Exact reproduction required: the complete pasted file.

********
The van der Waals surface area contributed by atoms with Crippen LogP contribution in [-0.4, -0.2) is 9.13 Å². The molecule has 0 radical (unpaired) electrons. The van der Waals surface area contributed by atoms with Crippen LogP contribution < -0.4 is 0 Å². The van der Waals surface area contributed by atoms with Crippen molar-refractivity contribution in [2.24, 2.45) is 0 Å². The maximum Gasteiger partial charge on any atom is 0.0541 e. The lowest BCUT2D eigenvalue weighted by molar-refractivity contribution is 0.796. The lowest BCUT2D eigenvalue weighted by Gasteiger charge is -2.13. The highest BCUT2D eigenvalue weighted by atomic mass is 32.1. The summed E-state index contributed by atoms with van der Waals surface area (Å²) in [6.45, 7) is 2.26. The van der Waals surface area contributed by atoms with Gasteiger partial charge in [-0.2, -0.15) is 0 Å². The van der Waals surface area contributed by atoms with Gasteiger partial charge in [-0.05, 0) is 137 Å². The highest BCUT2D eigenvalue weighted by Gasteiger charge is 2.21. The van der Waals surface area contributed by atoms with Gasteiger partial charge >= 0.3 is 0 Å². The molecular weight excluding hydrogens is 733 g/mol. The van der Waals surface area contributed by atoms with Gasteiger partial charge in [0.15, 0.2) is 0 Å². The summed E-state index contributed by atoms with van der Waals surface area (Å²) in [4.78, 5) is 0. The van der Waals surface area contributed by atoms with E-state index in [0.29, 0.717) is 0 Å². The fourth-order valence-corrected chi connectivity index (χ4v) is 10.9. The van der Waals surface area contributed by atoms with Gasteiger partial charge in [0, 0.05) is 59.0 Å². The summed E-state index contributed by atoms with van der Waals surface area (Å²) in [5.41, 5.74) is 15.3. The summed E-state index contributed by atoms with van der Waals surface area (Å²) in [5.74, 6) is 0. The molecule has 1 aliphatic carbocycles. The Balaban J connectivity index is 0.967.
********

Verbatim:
The van der Waals surface area contributed by atoms with Crippen LogP contribution in [-0.4, -0.2) is 9.13 Å². The molecule has 0 radical (unpaired) electrons. The van der Waals surface area contributed by atoms with Crippen LogP contribution < -0.4 is 0 Å². The van der Waals surface area contributed by atoms with Crippen molar-refractivity contribution in [2.24, 2.45) is 0 Å². The maximum Gasteiger partial charge on any atom is 0.0541 e. The lowest BCUT2D eigenvalue weighted by molar-refractivity contribution is 0.796. The lowest BCUT2D eigenvalue weighted by Gasteiger charge is -2.13. The highest BCUT2D eigenvalue weighted by atomic mass is 32.1. The summed E-state index contributed by atoms with van der Waals surface area (Å²) in [6.45, 7) is 2.26. The van der Waals surface area contributed by atoms with Gasteiger partial charge in [-0.2, -0.15) is 0 Å². The van der Waals surface area contributed by atoms with Gasteiger partial charge in [-0.05, 0) is 137 Å². The highest BCUT2D eigenvalue weighted by Gasteiger charge is 2.21. The van der Waals surface area contributed by atoms with Gasteiger partial charge >= 0.3 is 0 Å². The molecular weight excluding hydrogens is 733 g/mol. The van der Waals surface area contributed by atoms with Gasteiger partial charge in [0.15, 0.2) is 0 Å². The summed E-state index contributed by atoms with van der Waals surface area (Å²) in [4.78, 5) is 0. The van der Waals surface area contributed by atoms with E-state index in [0.29, 0.717) is 0 Å². The fourth-order valence-corrected chi connectivity index (χ4v) is 10.9. The van der Waals surface area contributed by atoms with Gasteiger partial charge in [0, 0.05) is 59.0 Å². The summed E-state index contributed by atoms with van der Waals surface area (Å²) in [5.41, 5.74) is 15.3. The summed E-state index contributed by atoms with van der Waals surface area (Å²) in [5.74, 6) is 0. The molecule has 1 aliphatic carbocycles. The Balaban J connectivity index is 0.967.